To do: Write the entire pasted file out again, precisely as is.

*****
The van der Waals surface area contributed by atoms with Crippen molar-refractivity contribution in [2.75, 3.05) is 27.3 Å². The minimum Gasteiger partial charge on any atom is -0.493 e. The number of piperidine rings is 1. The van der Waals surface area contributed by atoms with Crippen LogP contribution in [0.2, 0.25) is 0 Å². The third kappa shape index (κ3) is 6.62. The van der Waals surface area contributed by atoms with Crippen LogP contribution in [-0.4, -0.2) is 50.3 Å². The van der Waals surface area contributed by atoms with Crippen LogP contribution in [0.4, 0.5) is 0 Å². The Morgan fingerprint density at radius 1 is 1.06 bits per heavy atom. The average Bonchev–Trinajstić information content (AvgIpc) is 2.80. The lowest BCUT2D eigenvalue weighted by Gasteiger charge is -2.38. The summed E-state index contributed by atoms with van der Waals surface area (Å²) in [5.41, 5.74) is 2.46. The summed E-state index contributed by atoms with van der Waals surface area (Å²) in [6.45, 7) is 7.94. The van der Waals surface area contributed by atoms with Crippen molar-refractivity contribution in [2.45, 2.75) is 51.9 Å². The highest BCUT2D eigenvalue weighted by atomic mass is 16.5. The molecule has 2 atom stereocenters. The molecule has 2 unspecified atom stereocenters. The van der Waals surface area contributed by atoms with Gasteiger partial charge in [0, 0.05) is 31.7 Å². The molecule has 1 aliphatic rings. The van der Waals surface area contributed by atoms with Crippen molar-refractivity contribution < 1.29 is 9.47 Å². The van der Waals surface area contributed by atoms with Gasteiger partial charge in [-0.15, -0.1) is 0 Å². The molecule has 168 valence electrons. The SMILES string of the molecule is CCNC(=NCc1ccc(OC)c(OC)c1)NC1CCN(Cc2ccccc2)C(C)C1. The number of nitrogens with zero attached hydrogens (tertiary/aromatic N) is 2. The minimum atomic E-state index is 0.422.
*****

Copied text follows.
The van der Waals surface area contributed by atoms with Crippen molar-refractivity contribution in [2.75, 3.05) is 27.3 Å². The minimum Gasteiger partial charge on any atom is -0.493 e. The number of piperidine rings is 1. The van der Waals surface area contributed by atoms with Crippen LogP contribution in [0.2, 0.25) is 0 Å². The third kappa shape index (κ3) is 6.62. The van der Waals surface area contributed by atoms with Crippen LogP contribution in [-0.4, -0.2) is 50.3 Å². The van der Waals surface area contributed by atoms with Crippen LogP contribution in [0.4, 0.5) is 0 Å². The Morgan fingerprint density at radius 1 is 1.06 bits per heavy atom. The average Bonchev–Trinajstić information content (AvgIpc) is 2.80. The lowest BCUT2D eigenvalue weighted by Gasteiger charge is -2.38. The summed E-state index contributed by atoms with van der Waals surface area (Å²) in [5.41, 5.74) is 2.46. The summed E-state index contributed by atoms with van der Waals surface area (Å²) in [6.45, 7) is 7.94. The van der Waals surface area contributed by atoms with Crippen molar-refractivity contribution in [2.45, 2.75) is 51.9 Å². The highest BCUT2D eigenvalue weighted by atomic mass is 16.5. The molecule has 2 atom stereocenters. The molecule has 2 unspecified atom stereocenters. The van der Waals surface area contributed by atoms with Gasteiger partial charge in [0, 0.05) is 31.7 Å². The molecule has 1 aliphatic rings. The van der Waals surface area contributed by atoms with Crippen molar-refractivity contribution < 1.29 is 9.47 Å². The van der Waals surface area contributed by atoms with Gasteiger partial charge in [-0.15, -0.1) is 0 Å². The molecule has 168 valence electrons. The SMILES string of the molecule is CCNC(=NCc1ccc(OC)c(OC)c1)NC1CCN(Cc2ccccc2)C(C)C1. The number of nitrogens with zero attached hydrogens (tertiary/aromatic N) is 2. The minimum atomic E-state index is 0.422.